modern methods of production. It remains to be seen whether the east will use this increased power over nature, gained by voluntary imitation, for the development of a higher plane of living or will merely increase the total population of the Orient on the present plane of misery. The argument from the past is never wholly safe but so far as that argument applies to the present problem it seems to indicate that, as man continues to profit by the method of proving all things and holding fast to that which is good, he will learn in the east as well as in the west that progress will occur by the discovery and rational imitation of those processes which, to use terms employed by Mr. Herbert Spencer, develop individuation with the least necessary expenditure for genesis, or, in terms of this essay, will produce the greatest surplus with the minimum expenditure for survival. When that lesson has been learned man may turn more of his energies from the effort to live, to the endeavor to live well.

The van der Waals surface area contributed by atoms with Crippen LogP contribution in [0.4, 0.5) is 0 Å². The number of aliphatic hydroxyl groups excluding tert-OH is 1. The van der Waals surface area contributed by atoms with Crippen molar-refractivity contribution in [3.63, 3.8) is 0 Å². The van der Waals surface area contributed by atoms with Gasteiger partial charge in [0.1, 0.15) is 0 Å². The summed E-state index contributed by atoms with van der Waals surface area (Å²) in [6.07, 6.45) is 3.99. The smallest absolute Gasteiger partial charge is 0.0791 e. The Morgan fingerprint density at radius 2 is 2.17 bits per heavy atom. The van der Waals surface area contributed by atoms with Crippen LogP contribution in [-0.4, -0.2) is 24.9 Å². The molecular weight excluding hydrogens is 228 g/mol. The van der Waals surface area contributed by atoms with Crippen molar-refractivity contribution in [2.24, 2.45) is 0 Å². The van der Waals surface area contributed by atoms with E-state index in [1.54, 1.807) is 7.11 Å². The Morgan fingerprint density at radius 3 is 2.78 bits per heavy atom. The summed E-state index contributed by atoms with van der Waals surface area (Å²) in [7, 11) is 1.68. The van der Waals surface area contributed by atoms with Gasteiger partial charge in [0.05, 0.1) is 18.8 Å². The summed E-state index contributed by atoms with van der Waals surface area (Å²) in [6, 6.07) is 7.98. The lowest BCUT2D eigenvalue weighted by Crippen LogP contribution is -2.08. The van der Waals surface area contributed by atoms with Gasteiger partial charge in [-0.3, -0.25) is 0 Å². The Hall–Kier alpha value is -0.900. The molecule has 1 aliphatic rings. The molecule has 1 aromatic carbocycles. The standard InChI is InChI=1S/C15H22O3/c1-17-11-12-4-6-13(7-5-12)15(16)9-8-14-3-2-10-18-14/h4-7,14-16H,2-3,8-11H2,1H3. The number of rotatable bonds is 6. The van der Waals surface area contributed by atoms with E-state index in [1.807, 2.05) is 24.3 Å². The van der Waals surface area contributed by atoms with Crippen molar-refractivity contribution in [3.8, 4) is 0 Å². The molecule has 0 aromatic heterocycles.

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INDIVIDUAL AND SOCIAL SURPLUS